In a landmark decision overturning a 40-year-old precedent, the U.S. Supreme Court this week ruled that states cannot force public sector workers to pay union fees.
In a 5-4 decision issued June 27, the court ruled the mandatory fees unions charge nonunion members violate their free speech rights "by compelling them to subsidize private speech on matters of substantial public concern."
"States and public sector unions may no longer extract agency fees from nonconsenting employees," Justice Samuel Alito wrote for the majority.
"This procedure violates the First Amendment and cannot continue."
The ruling in Janus vs. AFSCME means government workers in 22 states—including Connecticut—who choose not to join a union are longer forced to pay fees.
Overturns 1977 Ruling
The decision overturned a 1977 court ruling that states could allow public employee unions to collect fees from nonmembers to cover the cost of salaries and benefits negotiations, but not political activities.
The case pitted Illinois state employee Mark Janus against the American Federation of State, County, and Municipal Employees Council 31.
Janus was not an AFSCME member but was still required to pay fees to the union. Those fees exceeded 78% of the local AFSCME council's membership dues.
This week's ruling does not apply to private sector union membership, and it's not yet clear what impact the court's decision will have on Connecticut's state employee unions.
Of Connecticut's 209,900 public sector workers, 66% are union members—the highest percentage of the New England states and one of the highest in the country.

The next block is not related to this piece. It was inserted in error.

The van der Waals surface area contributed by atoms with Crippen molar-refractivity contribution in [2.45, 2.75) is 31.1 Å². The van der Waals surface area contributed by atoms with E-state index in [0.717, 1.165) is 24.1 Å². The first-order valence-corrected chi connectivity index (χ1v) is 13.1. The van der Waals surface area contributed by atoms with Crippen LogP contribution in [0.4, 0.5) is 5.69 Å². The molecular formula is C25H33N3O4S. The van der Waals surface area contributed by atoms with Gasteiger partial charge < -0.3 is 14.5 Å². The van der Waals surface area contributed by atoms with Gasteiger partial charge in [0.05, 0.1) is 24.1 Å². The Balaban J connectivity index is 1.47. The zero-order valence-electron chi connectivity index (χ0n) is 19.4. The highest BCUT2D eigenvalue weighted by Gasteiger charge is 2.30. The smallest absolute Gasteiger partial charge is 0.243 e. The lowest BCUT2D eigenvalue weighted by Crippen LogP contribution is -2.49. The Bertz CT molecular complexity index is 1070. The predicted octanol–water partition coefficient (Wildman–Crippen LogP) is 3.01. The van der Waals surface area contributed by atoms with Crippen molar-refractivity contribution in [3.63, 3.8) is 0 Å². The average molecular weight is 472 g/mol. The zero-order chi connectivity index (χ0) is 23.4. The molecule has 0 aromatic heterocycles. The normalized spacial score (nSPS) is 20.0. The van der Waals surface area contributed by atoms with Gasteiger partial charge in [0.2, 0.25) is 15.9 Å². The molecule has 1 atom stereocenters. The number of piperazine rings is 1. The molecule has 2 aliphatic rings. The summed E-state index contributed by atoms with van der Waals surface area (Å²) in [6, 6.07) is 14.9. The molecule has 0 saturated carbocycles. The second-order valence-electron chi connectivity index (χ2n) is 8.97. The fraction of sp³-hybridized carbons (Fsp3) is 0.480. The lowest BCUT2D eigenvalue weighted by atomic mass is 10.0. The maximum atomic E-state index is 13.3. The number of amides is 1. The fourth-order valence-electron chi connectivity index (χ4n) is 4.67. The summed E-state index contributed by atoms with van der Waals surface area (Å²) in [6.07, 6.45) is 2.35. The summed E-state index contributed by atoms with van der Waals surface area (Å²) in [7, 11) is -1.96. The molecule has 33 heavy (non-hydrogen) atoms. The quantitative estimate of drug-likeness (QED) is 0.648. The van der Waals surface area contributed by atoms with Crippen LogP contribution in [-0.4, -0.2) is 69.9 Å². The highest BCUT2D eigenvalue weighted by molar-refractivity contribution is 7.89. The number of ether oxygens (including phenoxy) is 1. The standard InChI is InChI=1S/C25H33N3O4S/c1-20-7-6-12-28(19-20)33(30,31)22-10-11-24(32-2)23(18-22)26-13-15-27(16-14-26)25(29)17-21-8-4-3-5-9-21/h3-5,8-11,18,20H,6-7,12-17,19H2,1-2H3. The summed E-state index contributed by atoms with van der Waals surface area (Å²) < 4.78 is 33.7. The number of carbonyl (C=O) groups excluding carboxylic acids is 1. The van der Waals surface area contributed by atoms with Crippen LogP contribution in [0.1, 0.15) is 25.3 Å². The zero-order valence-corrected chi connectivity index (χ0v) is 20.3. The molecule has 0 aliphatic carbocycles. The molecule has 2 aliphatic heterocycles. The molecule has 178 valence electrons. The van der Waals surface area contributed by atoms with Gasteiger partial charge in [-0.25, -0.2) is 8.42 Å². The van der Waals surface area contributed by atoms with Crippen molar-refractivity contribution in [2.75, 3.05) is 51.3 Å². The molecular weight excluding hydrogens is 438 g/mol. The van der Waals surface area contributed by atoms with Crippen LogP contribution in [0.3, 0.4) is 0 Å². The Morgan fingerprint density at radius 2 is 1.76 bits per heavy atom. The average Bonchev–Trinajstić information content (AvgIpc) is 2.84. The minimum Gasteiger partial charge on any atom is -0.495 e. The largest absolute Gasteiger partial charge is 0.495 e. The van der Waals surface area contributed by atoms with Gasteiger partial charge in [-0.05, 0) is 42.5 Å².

Nationally, the U.S. Bureau of Labor Statistics says about 34% of all public sector employees belong to a union.
In a statement, Governor Dannel Malloy called the court's ruling "a blow to the principles of collective bargaining—but more worrisome, it is a blow to the ability of unions to effectively represent the interests of the workers they are charged with defending."
A Malloy spokesperson later told the Hartford Courant the administration will "carefully review the decision in the coming days, consider its implications, and respond accordingly."
The court's ruling could lead to reduced union membership and revenues, and potentially weaken the political power public sector unions have at the local, state, and national levels.
Two-thirds of Connecticut's 209,900 public sector workers are union members—one of the highest percentages in the country.
"It is hard to estimate how many billions of dollars have been taken from nonmembers and transferred to public sector unions in violation of the First Amendment. Those unconstitutional exactions cannot be allowed to continue indefinitely."
The National Right to Work Legal Defense Foundation, which funded the case, called it "a landmark victory for the rights of public sector employees coast-to-coast that will free millions of teachers, police officers, firefighters, and other public employees from mandatory union payments."
AFSCME officials called the ruling an "unprecedented and nefarious political attack designed to further rig the rules against working people."
Not every union official was as concerned about the ruling.
Frank Ricci, president of New Haven Firefighters, International Association of Fire Fighters Local 825, took to Twitter to say the ruling "will have no impact on full union members."
"I believe this will help refocus unions away from social issues back to wages, hours, and working conditions," Ricci posted.